Sunday, December 15, 2013

YouTube: It’s Not Too Late To Stop The Madness





YouTube has made waves recently because of the stance that they have taken with their users. First with the controversial mandatory Google+ membership that you need in order to use the comment section, and now they’ve started a culling of a large portion of gaming related videos on the website due to the new copyright policy. Not only has this affected video walkthroughs and gaming clips, but many popular Let’s Players and game reviewers have also been caught in the smackdown with the new Content-Id system.

Before, while the practice wasn’t used often, copyright holders did have recourse against a video if the user tried to monetize the content. But now with Content ID, copyright holders can flag any video that they think it contains their material regardless of fair-use and get it removed from YouTube regardless of whether the claim is legitimate or not.

Now this is a major issue because Let’s Plays, reviews, and walkthrough videos (and streaming), have become the dominant force on YouTube. There are many YouTubers, from Angry Joe to PewDiePie, who make their livelihoods off the website by commenting while playing or reviewing a game for consumers. In Joe’s case, not only have some of his reviews been flagged but also his interviews with developers. The fact is that these people are not making money off of the game but off their personalities; they are the few that have managed to monetize themselves and are technically protected under the Fair Use Clause of copyright law. They are advertising the game to many people who might not otherwise have played it.

Even the developers and publishers have come out against this new heavy handed approach by Google/YouTube and offered to help those who have been flagged under the new Content Id system. Everyone from Ubisoft to Capcom (Nintendo is not included) have offered to help any channels whose videos are under scrutiny. But that is not the only problem with the new rules that YouTube has decided to enforce. No, the issue is that YouTube seems to be assuming that we have no other options available and have no choice but to accept the laws of the land. Video games have become a big business, and as a result these videos have become some of the most viewed content on the website. See again PewDiePie, who ranks high in the top channels along with other gaming channels. With more and more people watching these personalities and more ways to share content (something that next-gen consoles have been pushing hard), it’s easy to see why YouTube could think that people would stay with them despite the new rules. The best way to be seen is still YouTube, and the best way to monetize your content still lies mostly through them. As far as they are concerned, you have nowhere else to go and they can create whatever rules they like with impunity.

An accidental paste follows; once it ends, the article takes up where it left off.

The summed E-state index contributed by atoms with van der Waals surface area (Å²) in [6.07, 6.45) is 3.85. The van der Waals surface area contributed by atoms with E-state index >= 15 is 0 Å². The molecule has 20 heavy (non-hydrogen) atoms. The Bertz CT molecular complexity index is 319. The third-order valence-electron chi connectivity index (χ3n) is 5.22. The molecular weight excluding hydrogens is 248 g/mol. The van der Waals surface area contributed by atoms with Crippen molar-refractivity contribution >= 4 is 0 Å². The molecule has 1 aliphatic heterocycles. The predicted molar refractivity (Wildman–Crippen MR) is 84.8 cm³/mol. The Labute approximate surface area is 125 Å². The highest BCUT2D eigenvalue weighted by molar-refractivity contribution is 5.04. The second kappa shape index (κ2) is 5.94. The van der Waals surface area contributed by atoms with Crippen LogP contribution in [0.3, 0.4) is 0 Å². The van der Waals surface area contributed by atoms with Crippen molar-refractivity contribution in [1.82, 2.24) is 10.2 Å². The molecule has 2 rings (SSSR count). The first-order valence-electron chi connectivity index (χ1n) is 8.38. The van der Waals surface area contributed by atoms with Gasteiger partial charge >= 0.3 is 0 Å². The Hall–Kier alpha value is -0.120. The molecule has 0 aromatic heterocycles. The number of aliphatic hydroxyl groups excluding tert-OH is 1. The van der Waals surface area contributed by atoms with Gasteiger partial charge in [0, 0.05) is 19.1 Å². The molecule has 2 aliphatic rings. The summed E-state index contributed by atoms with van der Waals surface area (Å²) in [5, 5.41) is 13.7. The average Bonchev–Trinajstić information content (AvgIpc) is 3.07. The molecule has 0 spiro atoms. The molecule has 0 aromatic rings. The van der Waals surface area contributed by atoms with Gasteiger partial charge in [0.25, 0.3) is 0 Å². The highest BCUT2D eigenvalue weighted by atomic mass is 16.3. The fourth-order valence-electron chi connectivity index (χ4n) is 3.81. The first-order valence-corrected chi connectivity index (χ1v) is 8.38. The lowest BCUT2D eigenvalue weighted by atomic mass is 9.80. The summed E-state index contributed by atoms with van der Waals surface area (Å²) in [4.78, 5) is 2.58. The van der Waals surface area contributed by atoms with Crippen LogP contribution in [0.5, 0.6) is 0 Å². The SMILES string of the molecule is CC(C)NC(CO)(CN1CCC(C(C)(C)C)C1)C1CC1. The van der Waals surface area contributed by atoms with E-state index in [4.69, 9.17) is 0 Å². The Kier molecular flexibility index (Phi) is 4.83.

And you know what? A few years ago they would have been completely justified in that belief. Back then, a long long time ago in 2010, most other video sharing sites were very small with limited audiences and their ability to help content creators monetize their videos was slim. YouTube was the equivalent of Myspace, and there was no other game in town. But that is no longer the case, as there are plenty of great streaming and archiving sites that not only allow you to share your videos, but in the case of gamers have several prominent channels already online.

If streaming is your thing, then you can go to sites like Twitch, which not only lets you use their service to stream, but also archives it so that your fans can watch the video if they miss the broadcast. Twitch has rapidly become the premier service for gaming streams, so much so that they are offering the service on both the PS4 and Xbox One. But if you’re a Let’s Player and just want to save your videos, then I recommend creating your own website and going for Blip who also has become a great haven for gamers. And if neither of these options appeal to you, then there are plenty of other options available.

Really the thing that both YouTube and Google must realize is that, much like Myspace, there are plenty of other Facebooks, Twitters, and Tumblers out there. They can’t afford to drive off one of the website’s top content/money generators, because they aren’t the only game in town. Now that gaming has hit the mainstream, there are plenty of other services out there who are more than willing to take in the people that YouTube seems intent on chasing away. Hopefully they’ll realize this before the goodwill has completely gone down the drain.
 [Via http://leviathyn.com/]

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